The more structure that your child has in their day, the more they will start to understand time and a daily schedule.

I love using a routine or responsibility chart so my toddler can have a visual cue of everything that is expected of her. Use one with pictures instead of just words, like this Mickey Mouse chart, so your toddler actually understands what it’s for.

Here are some examples of day-to-day routines that you can create a specific pattern for:

  • Bedtime: Brush teeth, go potty, wash hands, put pajamas on, read a story, go to sleep
  • Morning: Go potty, wash hands, brush teeth, get dressed, eat breakfast
  • Before naptime
  • Pre-dinner wind-down time
  • Cleaning time

11. Independence

At this age, you can expect your toddler to begin showing independence for a variety of tasks within their daily routine. They may not have the ability to perform some of these activities until you show them.

However, most children will learn and pick up on these tasks if they’re taught.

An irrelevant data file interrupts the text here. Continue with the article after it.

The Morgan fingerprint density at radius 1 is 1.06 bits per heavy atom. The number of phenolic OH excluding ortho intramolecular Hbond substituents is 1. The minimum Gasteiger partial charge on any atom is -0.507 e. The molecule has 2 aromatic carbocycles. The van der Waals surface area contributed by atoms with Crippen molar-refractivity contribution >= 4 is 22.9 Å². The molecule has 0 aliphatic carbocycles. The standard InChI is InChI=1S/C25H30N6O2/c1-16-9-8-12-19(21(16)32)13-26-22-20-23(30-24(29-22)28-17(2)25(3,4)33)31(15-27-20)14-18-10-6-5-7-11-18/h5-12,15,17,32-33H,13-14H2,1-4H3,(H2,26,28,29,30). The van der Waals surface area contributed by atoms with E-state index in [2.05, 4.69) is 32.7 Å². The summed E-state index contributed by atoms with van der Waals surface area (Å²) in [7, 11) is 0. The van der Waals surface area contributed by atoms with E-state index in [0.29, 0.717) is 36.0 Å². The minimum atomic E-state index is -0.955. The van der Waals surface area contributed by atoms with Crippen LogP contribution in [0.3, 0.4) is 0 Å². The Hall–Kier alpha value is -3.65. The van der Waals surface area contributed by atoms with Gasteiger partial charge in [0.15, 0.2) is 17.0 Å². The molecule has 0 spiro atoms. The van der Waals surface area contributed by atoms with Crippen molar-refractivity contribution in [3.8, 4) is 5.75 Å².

I know it can be tough to let your little one dress themselves in the morning when you’re trying to rush out the door for work, but it’s so important to allow them the time to perform the activities by themselves with just a little help from you.

The only way they can learn is by doing, so give them the opportunity! Some of these tasks include:

  • Dressing: shirts, pants, socks, shoes, jacket, hat
  • Hygeine: Washing hands, brushing teeth, going to the potty, wiping after potty, blowing their nose
  • Eating: Using their hands or utensils to eat appropriately, not relying on games and songs to eat, getting snacks from the pantry, making healthy choices for what they want to eat
  • Transitions: Getting in and out of the car on their own, going up and down the stairs, ending one activity and moving to the next without complaining

12. Staying on task

A toddler has a very limited attention span (unless of course, they’re watching their favorite television show). It’s only reasonable to ask them to focus on a task for around 4-6 minutes at this age.

However, it is important for them to be aware that once they start a task they should finish it to completetion. My daughter loves to grab a puzzle and put in 3 pieces and walk away or sit down and read 2 pages and then walk away.